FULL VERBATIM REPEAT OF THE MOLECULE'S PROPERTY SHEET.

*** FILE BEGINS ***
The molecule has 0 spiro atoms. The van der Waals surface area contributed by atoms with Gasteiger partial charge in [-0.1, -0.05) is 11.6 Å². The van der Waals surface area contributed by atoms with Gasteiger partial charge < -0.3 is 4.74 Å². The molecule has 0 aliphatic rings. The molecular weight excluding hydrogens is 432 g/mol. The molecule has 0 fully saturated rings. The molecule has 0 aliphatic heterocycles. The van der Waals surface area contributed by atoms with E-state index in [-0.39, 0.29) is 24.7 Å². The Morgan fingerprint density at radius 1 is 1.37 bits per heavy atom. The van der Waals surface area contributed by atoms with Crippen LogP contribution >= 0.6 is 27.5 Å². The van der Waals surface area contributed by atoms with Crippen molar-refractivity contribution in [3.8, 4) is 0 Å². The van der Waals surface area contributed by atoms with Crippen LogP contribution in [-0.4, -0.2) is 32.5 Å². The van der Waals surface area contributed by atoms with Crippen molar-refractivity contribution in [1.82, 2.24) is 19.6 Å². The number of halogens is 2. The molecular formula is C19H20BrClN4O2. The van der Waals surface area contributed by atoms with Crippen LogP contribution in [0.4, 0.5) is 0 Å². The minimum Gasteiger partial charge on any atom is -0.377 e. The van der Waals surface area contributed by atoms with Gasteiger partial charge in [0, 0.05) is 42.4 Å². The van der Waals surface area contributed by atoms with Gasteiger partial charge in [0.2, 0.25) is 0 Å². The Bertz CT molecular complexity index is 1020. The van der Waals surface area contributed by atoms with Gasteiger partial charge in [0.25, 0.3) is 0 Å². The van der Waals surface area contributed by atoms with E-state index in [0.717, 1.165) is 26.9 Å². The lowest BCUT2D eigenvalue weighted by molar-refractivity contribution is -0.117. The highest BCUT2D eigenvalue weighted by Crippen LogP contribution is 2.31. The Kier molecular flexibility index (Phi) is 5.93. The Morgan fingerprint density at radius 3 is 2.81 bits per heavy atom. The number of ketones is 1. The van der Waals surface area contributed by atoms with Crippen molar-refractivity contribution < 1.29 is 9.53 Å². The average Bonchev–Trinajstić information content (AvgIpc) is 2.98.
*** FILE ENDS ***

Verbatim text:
The molecule has 0 spiro atoms. The van der Waals surface area contributed by atoms with Gasteiger partial charge in [-0.1, -0.05) is 11.6 Å². The van der Waals surface area contributed by atoms with Gasteiger partial charge < -0.3 is 4.74 Å². The molecule has 0 aliphatic rings. The molecular weight excluding hydrogens is 432 g/mol. The molecule has 0 fully saturated rings. The molecule has 0 aliphatic heterocycles. The van der Waals surface area contributed by atoms with E-state index in [-0.39, 0.29) is 24.7 Å². The Morgan fingerprint density at radius 1 is 1.37 bits per heavy atom. The van der Waals surface area contributed by atoms with Crippen LogP contribution >= 0.6 is 27.5 Å². The van der Waals surface area contributed by atoms with Crippen molar-refractivity contribution in [3.8, 4) is 0 Å². The van der Waals surface area contributed by atoms with Crippen LogP contribution in [-0.4, -0.2) is 32.5 Å². The van der Waals surface area contributed by atoms with Crippen molar-refractivity contribution in [1.82, 2.24) is 19.6 Å². The number of halogens is 2. The molecular formula is C19H20BrClN4O2. The van der Waals surface area contributed by atoms with Crippen LogP contribution in [0.4, 0.5) is 0 Å². The minimum Gasteiger partial charge on any atom is -0.377 e. The van der Waals surface area contributed by atoms with Gasteiger partial charge in [0, 0.05) is 42.4 Å². The van der Waals surface area contributed by atoms with Gasteiger partial charge in [0.2, 0.25) is 0 Å². The Bertz CT molecular complexity index is 1020. The van der Waals surface area contributed by atoms with Gasteiger partial charge in [0.25, 0.3) is 0 Å². The van der Waals surface area contributed by atoms with E-state index in [0.717, 1.165) is 26.9 Å². The lowest BCUT2D eigenvalue weighted by molar-refractivity contribution is -0.117. The highest BCUT2D eigenvalue weighted by Crippen LogP contribution is 2.31. The Kier molecular flexibility index (Phi) is 5.93. The Morgan fingerprint density at radius 3 is 2.81 bits per heavy atom. The number of ketones is 1. The van der Waals surface area contributed by atoms with Crippen molar-refractivity contribution < 1.29 is 9.53 Å². The average Bonchev–Trinajstić information content (AvgIpc) is 2.98.